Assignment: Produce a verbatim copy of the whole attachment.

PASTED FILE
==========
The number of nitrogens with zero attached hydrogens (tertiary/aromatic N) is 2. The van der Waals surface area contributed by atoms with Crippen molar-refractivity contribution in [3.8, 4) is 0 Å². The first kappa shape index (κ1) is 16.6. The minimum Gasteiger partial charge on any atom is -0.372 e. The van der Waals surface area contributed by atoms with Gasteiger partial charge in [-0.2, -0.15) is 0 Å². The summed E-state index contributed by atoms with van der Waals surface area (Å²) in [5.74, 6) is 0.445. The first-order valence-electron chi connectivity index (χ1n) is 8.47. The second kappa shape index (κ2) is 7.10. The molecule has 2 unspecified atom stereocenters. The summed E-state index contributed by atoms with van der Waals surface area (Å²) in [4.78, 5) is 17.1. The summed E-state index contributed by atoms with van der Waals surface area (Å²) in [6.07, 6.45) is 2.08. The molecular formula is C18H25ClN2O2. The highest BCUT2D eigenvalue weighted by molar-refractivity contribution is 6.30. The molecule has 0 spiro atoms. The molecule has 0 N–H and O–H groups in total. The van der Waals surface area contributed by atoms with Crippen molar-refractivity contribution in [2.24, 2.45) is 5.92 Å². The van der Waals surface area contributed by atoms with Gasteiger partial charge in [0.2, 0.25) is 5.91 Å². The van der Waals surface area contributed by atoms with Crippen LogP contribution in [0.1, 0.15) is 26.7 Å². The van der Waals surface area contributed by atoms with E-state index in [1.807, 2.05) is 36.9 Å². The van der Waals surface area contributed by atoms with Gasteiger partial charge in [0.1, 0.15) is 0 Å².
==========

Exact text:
The number of nitrogens with zero attached hydrogens (tertiary/aromatic N) is 2. The van der Waals surface area contributed by atoms with Crippen molar-refractivity contribution in [3.8, 4) is 0 Å². The first kappa shape index (κ1) is 16.6. The minimum Gasteiger partial charge on any atom is -0.372 e. The van der Waals surface area contributed by atoms with Gasteiger partial charge in [-0.2, -0.15) is 0 Å². The summed E-state index contributed by atoms with van der Waals surface area (Å²) in [5.74, 6) is 0.445. The first-order valence-electron chi connectivity index (χ1n) is 8.47. The second kappa shape index (κ2) is 7.10. The molecule has 2 unspecified atom stereocenters. The summed E-state index contributed by atoms with van der Waals surface area (Å²) in [4.78, 5) is 17.1. The summed E-state index contributed by atoms with van der Waals surface area (Å²) in [6.07, 6.45) is 2.08. The molecular formula is C18H25ClN2O2. The highest BCUT2D eigenvalue weighted by molar-refractivity contribution is 6.30. The molecule has 0 spiro atoms. The molecule has 0 N–H and O–H groups in total. The van der Waals surface area contributed by atoms with Crippen molar-refractivity contribution in [2.24, 2.45) is 5.92 Å². The van der Waals surface area contributed by atoms with Gasteiger partial charge in [0.2, 0.25) is 5.91 Å². The van der Waals surface area contributed by atoms with Crippen LogP contribution in [0.1, 0.15) is 26.7 Å². The van der Waals surface area contributed by atoms with E-state index in [1.807, 2.05) is 36.9 Å². The van der Waals surface area contributed by atoms with Gasteiger partial charge in [0.1, 0.15) is 0 Å².